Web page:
Former Russian President Boris Yeltsin, an avid tennis player and supporter of the sport who was the first president of the Russian Tennis Federation and a long-time fixture at Russian Davis Cup and and Fed Cup ties, has died, the Kremlin announced today. He was 76.

Yeltsin broke political barriers and leaped over tennis barricades during an adventurous public life.

Though the Kremlin has not released an official cause of death, the Associated Press, citing The Interfax news agency, reports Yeltsin died of heart failure.

A pivotal figure in Russia's evolution, Yeltsin is credited with presiding over the peaceful dissolution of the former Soviet state in 1991 and of encouraging the nation to embrace many democratic principles.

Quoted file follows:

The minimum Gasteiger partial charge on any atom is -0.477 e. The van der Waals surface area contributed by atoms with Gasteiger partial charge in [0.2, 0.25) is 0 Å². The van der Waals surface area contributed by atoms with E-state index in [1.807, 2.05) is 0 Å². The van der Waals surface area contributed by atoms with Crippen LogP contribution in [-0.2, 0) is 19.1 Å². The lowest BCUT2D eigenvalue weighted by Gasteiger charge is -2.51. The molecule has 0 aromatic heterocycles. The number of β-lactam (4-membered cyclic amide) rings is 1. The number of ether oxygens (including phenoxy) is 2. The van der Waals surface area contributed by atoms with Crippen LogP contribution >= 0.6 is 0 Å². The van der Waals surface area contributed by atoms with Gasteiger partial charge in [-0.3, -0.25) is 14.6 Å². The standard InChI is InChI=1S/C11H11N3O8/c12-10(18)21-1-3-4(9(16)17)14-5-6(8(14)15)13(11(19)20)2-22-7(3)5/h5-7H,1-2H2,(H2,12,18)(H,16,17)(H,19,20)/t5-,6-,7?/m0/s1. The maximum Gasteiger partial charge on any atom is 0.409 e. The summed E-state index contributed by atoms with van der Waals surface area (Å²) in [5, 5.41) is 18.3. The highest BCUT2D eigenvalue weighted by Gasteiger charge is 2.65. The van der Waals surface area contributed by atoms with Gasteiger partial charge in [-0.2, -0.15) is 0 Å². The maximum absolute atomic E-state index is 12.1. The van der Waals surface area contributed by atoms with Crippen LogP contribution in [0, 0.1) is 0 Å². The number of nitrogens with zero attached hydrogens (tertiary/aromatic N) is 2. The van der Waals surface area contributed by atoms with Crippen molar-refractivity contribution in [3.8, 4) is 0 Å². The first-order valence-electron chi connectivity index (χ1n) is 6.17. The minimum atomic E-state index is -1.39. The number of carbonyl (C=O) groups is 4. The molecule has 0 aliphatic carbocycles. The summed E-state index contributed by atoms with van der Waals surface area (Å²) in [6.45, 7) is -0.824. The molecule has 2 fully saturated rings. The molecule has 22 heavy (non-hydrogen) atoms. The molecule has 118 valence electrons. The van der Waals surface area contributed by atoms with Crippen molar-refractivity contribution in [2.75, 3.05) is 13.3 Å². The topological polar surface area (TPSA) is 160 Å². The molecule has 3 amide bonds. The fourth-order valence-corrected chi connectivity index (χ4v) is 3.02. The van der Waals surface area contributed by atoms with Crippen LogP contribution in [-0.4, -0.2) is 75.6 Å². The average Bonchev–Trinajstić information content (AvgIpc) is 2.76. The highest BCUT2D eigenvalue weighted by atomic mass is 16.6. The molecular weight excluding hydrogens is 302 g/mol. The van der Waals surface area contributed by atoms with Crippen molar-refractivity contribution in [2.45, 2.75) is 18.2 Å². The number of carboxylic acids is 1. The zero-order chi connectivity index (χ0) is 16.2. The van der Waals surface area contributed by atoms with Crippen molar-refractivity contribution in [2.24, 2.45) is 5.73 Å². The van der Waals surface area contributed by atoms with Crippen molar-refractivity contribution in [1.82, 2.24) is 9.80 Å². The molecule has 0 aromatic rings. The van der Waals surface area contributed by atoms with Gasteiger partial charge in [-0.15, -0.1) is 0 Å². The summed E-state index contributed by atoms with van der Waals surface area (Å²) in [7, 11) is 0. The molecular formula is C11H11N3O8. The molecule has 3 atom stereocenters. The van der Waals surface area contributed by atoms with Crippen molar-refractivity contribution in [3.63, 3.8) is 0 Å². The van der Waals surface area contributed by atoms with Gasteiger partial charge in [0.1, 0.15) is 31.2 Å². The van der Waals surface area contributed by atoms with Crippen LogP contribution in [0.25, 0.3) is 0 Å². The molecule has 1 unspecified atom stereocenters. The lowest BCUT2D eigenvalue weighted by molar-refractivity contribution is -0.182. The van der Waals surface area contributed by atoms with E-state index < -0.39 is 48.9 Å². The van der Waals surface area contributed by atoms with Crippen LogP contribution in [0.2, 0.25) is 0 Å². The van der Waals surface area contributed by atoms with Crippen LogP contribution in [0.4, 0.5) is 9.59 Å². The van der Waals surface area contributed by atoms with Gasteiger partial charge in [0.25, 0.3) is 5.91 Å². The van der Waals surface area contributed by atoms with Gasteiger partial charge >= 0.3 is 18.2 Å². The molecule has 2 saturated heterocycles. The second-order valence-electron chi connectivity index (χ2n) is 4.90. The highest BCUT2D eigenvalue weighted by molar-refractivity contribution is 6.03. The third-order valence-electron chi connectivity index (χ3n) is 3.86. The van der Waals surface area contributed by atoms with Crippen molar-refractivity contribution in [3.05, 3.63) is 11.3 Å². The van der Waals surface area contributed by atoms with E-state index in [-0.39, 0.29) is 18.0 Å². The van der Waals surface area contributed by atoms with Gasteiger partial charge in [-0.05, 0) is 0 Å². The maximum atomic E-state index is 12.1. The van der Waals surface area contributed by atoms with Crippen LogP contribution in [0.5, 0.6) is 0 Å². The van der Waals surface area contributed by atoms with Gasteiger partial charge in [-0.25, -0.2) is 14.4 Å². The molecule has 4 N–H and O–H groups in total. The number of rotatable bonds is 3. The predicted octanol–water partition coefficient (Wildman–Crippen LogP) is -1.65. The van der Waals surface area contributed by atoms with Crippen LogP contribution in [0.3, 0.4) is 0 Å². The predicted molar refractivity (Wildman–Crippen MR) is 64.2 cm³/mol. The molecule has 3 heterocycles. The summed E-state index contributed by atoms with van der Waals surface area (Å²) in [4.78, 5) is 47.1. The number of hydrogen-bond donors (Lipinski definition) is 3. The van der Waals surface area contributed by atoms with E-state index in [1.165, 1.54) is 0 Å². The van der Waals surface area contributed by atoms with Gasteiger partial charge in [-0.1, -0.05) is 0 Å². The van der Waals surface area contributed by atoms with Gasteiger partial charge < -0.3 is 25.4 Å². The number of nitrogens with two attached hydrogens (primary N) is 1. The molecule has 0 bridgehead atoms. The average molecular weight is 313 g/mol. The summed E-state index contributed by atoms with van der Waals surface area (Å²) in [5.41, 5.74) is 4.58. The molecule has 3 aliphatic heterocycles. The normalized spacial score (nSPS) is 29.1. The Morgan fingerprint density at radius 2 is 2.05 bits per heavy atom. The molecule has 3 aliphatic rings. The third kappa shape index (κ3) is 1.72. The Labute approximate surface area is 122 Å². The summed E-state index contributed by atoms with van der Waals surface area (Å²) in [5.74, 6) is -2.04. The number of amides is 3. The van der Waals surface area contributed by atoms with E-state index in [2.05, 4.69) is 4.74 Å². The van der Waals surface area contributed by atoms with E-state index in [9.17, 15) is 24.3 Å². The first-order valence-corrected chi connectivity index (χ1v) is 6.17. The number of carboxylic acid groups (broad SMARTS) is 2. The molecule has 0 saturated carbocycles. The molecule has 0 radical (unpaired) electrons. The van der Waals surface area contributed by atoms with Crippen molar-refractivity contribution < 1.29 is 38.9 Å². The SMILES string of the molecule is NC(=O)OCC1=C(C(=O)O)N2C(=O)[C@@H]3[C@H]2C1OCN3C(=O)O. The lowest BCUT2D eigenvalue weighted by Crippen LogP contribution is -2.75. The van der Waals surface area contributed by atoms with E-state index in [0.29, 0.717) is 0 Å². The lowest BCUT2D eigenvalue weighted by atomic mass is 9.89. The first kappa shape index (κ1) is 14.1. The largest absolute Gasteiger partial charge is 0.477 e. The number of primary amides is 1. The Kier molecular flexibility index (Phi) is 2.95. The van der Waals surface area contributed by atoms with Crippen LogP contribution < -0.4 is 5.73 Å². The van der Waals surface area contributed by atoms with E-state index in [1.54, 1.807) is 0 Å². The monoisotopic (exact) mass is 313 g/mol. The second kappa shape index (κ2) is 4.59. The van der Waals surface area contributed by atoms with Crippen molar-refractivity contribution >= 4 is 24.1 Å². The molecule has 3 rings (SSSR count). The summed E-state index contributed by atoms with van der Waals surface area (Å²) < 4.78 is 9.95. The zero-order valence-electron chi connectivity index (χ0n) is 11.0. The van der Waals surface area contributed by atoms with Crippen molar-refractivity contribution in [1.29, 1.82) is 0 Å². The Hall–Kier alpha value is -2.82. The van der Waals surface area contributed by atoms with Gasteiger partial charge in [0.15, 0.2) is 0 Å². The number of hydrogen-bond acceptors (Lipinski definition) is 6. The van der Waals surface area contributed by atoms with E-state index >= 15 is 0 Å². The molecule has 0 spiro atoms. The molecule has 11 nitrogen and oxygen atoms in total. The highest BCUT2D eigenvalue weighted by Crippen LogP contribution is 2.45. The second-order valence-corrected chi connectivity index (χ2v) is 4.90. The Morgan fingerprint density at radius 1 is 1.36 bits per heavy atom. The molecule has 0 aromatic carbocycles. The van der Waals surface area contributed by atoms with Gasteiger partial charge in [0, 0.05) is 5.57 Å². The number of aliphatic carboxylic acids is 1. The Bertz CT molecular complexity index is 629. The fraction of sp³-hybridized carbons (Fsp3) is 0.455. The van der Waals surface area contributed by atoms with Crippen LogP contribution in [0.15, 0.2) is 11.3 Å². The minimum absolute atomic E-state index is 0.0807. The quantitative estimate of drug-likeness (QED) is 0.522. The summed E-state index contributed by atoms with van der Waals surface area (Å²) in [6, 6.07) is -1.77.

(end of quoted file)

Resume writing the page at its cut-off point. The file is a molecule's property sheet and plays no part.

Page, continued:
Yeltsin was a passionate tennis player and devoted fan of the sport, who played a role in fostering the growth of the game in his country. Yeltsin was a close friend of Russian Davis Cup and Fed Cup captain Shamil Tarpischev, who worked at the Kremlin during Yeltsin's administration. Yeltsin was inducted into the Russian Tennis Hall of Fame in 2003— a year after Mikhail Sumarokov-Elston, 1973 Wimbledon finalist Alex Metreveli, Tarpischev and Yevgeny Kafelnikov.
In February of 2006, Marat Safin, former Davis Cup teammate Yevgeny Kafelnikov and Tarpischev joined distinguished guests, including former U.S. President Bill Clinton and Russian President Vladimir Putin in attending former Yeltsin's black-tie birthday celebration.